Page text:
If the goal of real estate investors is to buy low and sell high, then, according to the Wall Street Journal, Africa Israel’s U.S. investments have failed miserably. Like Japanese real estate investors that lost big on late 1980s purchases of the Pebble Beach golf resort and Rockefeller Center when a recession hit a few years later, Africa Israel’s purchases of the Clocktower Office Building near Madison Square Park, the former New York Times headquarters on West 43rd Street, the Apthorp on the Upper West Side and the Marquis Miami Condo-Hotel will likely result in big losses. For example, the company is in contract to sell the Clocktower building to Tommy Hilfiger for $170 million, despite paying $200 million for the building and spending millions more to convert it to condominiums. Worse, the company is selling 11 of the 16 floors of the Times headquarters to Blackstone Group for $160 million, despite paying $525 million for the entire building in 2007.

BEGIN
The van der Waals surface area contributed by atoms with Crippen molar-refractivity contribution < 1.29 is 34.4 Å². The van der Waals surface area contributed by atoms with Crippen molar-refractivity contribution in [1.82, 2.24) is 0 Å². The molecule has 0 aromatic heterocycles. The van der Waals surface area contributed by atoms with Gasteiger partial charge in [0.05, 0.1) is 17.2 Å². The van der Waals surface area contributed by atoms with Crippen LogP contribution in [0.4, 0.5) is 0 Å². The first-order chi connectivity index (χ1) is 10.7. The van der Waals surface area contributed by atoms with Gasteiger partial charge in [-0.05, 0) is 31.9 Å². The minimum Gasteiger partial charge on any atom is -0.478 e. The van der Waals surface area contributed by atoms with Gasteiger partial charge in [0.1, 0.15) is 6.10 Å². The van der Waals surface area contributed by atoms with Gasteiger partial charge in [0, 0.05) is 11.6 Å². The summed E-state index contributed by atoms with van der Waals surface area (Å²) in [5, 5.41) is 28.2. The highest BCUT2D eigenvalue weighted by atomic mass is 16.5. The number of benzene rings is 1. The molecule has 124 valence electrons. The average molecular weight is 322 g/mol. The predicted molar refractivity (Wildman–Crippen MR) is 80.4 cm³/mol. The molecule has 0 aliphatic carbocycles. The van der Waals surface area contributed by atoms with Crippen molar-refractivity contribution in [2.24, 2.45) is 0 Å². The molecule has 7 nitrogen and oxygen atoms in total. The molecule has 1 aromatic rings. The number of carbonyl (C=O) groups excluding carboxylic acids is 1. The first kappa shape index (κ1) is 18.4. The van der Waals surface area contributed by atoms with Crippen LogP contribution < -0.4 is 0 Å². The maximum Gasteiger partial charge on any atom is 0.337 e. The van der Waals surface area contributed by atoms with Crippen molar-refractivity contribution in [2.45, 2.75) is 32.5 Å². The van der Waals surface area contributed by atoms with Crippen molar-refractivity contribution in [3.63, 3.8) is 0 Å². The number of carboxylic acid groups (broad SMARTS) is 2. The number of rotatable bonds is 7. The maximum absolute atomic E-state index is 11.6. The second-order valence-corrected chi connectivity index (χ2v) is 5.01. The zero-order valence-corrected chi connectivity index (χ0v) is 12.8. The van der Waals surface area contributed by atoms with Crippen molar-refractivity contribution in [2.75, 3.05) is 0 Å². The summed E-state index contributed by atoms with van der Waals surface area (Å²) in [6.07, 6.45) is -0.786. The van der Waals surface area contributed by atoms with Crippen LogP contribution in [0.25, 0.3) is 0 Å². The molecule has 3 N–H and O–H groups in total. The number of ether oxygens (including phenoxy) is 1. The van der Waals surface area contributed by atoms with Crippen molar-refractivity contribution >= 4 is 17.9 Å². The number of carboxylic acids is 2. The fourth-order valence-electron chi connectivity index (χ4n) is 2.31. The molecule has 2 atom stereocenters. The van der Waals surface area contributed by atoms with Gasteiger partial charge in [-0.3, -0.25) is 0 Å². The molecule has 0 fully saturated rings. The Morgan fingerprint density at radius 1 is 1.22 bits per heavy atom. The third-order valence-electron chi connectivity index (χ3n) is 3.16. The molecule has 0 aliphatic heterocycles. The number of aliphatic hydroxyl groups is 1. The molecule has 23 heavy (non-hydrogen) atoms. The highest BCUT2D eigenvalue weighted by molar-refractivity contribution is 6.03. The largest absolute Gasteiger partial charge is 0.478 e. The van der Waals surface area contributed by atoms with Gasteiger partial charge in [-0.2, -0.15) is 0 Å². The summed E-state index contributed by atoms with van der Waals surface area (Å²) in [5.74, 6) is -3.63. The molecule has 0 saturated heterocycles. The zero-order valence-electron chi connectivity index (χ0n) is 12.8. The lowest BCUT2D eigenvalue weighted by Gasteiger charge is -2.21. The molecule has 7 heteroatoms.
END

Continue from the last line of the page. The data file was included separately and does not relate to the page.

The company, founded in 1934 by South African Jews, and purchased by diamond billionaire Lev Leviev in 1997, has reported losses of more than $1 billion since 2008 — and debt restructurings are the only reason the number isn’t even higher. The company said improving markets, as well as a desire to “cash out,” are prompting the sales. But the Journal chalks it up to a long-held mistaken sense among foreign investors that the U.S. real estate market is safe. “The U.S. market is one of the most transparent; the government is stable and foreigners often invest with a long-term horizon,” said Mark Edelstein, head of the real estate group at law firm Morrison & Foerster. “The problem is they often buy near the top of the market and overpay.” [WSJ]